Six locally produced Genocide documentaries will start screening today at Serena Hotel, as part of the 24th commemoration of the Genocide against Tutsi.
The public screening will run today evening at 18hrs 30pm, through April 14th when the official Genocide commemoration week ends.
The documentaries feature Rwandan actors and re-enactment of Genocide scenes. They include: 100 Days, Intore, Iseta, Through My Eyes, Keepers of Memory and We are all Rwandans.
The documentaries ranging between 25minutes and one hour were produced by Kwetu Film Institute which has been at the forefront of developing Rwandan movie industry commonly known as ‘Hillywood’
“Some of these memories, stories of remembrance are kept within the many movies that have been made about the Rwandan tragedy…After each screening there will be a discussion with Film director and producer Eric Kabera and Diogene Ntarindwa,” Kwetu Film Institute said in a statement.
The screening will also be extended to institutions for a private or public screening at their request, according to Kwetu Film Institute.
‘100 Days’: a dramatization of events that happened during the 1994 Genocide against Tutsi. The title of the film is a direct reference to the length of time that passed from the beginning of the genocide on 6 April until it ended in mid-July 1994.
The film was the first feature film made about the 1994 genocide and focuses on the life of a young, refugee Tutsi girl and her attempts to find safety while the genocide is taking place. It was shot at locations where the Genocide occurred.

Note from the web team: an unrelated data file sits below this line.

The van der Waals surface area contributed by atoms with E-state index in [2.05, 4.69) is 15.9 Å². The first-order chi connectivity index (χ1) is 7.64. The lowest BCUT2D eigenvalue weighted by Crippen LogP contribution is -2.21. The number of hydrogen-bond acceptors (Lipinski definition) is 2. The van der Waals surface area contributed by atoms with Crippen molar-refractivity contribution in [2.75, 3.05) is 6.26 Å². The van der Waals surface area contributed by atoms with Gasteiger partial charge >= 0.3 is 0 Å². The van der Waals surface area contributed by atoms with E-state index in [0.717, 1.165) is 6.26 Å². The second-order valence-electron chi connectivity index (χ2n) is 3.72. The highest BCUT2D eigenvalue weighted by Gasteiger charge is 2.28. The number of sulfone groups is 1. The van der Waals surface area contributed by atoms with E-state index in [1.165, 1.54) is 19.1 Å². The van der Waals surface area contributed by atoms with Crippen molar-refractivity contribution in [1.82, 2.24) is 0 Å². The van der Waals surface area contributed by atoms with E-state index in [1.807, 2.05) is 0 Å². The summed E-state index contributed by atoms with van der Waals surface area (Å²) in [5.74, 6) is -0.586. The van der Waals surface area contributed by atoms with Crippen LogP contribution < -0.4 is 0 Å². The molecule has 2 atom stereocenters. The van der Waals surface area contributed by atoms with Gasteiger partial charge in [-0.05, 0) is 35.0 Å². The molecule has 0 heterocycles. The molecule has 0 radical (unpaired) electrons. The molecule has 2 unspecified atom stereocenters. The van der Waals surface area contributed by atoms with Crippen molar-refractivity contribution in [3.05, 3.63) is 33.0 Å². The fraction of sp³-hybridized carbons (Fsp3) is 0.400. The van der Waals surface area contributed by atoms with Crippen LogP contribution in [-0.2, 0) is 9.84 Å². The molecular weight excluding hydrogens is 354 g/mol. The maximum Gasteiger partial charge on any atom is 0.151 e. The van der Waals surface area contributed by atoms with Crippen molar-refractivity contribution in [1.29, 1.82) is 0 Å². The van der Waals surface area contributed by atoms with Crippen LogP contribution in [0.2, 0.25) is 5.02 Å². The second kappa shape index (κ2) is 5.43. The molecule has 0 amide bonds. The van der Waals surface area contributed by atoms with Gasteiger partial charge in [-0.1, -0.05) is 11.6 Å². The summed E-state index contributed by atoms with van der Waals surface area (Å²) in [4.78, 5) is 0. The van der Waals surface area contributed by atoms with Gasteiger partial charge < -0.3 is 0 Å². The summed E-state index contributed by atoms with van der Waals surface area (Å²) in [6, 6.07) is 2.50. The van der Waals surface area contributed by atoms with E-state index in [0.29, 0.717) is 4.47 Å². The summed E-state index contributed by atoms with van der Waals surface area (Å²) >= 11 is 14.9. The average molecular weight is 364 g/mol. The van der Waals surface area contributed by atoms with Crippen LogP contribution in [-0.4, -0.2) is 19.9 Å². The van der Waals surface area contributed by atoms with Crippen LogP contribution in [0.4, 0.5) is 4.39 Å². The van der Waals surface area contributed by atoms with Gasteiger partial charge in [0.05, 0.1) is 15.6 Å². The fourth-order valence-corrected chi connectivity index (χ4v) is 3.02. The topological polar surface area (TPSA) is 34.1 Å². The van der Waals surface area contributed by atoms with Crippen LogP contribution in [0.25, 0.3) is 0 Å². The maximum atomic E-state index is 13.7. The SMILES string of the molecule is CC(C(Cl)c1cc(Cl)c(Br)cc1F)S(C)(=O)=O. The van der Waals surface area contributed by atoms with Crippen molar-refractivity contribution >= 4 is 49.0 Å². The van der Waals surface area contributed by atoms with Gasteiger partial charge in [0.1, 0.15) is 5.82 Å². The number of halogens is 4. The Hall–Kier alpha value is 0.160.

Intore: A story of triumph, survival, hope, and a lesson in how to forgive and live, through the eyes of a mother whose grief gives hope and a lesson in how to forgive and live; an artist who chose to forgive rather than seek revenge.
A group of young men and women whose determination and hard work has given the Rwandan culture a new dimension of Identity and celebration.
“Through these characters and others we bear witness to how the nation rose above the ashes of a horrific 1994, to become a world model of post-conflict peace and unity,” reads the statement.
Iseta: This movie is about the extraordinary journey of that evidence as the original photographer returns to Rwanda, revisiting the people and the events he by chance caught on film.
As the footage returns to the community, friends and family relive the tragic events as they work with the photographer to identify the victims, and then eventually the killers.
Through my eyes: follows the Rwanda youth who use arts to help move the country forward ten years after the genocide. By expressing themselves through dance, poetry, music and painting, the teens, many of whom lost parents and family members during the conflict are able to deal with the emotional and physical trauma they endured.
By focusing on what they can accomplish by working together in creative endeavors, the youth of Rwanda prove that art can not only benefit those around them but ensure future generations have a brighter future.
Keepers of Memory: on eyewitness stories, the film focuses on the personal accounts of men and women who watch over the sacred burial sites keeping the memories alive for future generations. They tell a tale of unimaginable pain and loss that is both inspirational and thought provoking as they bravely face the future and rebuild their lives
We are all Rwandans: a true story of the Nyange school students in Rwanda (now Nyange heroes) attacked by rebels in the aftermath of the 1994 genocide. Their refusal to betray each other cost some of them everything, but gave hope to a nation.